According to the latest information available to The Times as of press time, jobs in the Houma-Thibodaux MSA were up 1.6 percent from November 2013 to November 2014 – fourth best in the state over the time period, and mining jobs were slightly down by about 200 from October 2014 to November 2014.

Scott said that dips in employment in the bayou region have gotten smaller over time due to a long-term approach of about 10 years utilized in deepwater drilling budgeting.

“They’re not concerned on what’s happening in the first quarter of 2015. They look historically what’s happened with oil prices. They know it goes up. They know it goes down, so they’re not going to change their plans in the deep water based on this short-term decline in the price of oil,” Scott explained. “Back in the early 80s when we had a drop in the price of oil, you saw a tremendous drop in your employment – like 28 percent – the worst in the state during that time period. But now you’re seeing when you have a little bit of a dip, your drops are more like two percent because the industry is more tightly run now than it is in the early 80s.”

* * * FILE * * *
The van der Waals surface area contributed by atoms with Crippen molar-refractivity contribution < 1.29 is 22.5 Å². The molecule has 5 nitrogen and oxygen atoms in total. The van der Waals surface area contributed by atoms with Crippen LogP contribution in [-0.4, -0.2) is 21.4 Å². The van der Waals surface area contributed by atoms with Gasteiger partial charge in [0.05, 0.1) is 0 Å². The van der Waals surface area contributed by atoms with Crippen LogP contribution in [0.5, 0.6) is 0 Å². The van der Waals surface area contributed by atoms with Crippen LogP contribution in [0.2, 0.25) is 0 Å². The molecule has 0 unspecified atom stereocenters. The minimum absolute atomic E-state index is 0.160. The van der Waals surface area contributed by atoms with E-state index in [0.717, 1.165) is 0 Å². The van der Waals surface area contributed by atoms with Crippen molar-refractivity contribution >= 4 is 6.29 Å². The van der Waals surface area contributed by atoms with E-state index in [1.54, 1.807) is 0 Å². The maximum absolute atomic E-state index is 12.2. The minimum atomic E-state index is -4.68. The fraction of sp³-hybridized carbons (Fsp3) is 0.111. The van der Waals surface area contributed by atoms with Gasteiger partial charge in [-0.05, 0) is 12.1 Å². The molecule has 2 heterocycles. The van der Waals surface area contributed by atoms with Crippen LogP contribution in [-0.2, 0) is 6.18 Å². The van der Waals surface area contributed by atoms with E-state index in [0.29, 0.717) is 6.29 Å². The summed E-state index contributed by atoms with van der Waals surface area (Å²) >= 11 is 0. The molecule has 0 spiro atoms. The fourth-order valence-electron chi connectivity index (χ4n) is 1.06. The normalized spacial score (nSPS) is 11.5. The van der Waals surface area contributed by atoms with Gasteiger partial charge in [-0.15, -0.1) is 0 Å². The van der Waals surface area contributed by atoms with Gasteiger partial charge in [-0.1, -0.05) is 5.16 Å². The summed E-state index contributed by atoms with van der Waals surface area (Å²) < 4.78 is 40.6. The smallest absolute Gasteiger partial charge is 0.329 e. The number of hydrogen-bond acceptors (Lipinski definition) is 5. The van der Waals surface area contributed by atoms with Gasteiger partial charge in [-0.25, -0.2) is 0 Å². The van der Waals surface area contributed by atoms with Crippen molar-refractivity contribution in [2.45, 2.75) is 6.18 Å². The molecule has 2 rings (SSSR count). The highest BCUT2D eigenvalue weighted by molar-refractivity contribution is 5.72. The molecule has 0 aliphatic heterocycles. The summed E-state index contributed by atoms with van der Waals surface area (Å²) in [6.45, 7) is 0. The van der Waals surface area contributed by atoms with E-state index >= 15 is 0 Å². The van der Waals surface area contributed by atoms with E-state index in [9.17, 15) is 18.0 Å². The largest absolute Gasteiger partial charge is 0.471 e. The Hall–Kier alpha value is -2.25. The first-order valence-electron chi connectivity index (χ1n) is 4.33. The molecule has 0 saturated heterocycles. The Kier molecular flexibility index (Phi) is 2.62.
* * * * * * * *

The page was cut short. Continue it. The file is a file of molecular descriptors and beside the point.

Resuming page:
Scott, and other industry experts, including National Ocean Industries Association President Randall Luthi, who spoke at last week’s SCIA Luncheon in Houma, attribute the dip in the price of oil to Organization of the Petroleum Exporting Countries (OPEC) – an organization made up of a cartel of 12 countries – seeing the United States as a threat to their market share of the energy needs at not only at home in America but even abroad as the U.S. Department of Commerce OK’d exporting oil in August for the first time since 1975.

The influx of fracking in America, along with the longstanding deepwater drilling industry, has raised America’s production more than 70 percent since 2008.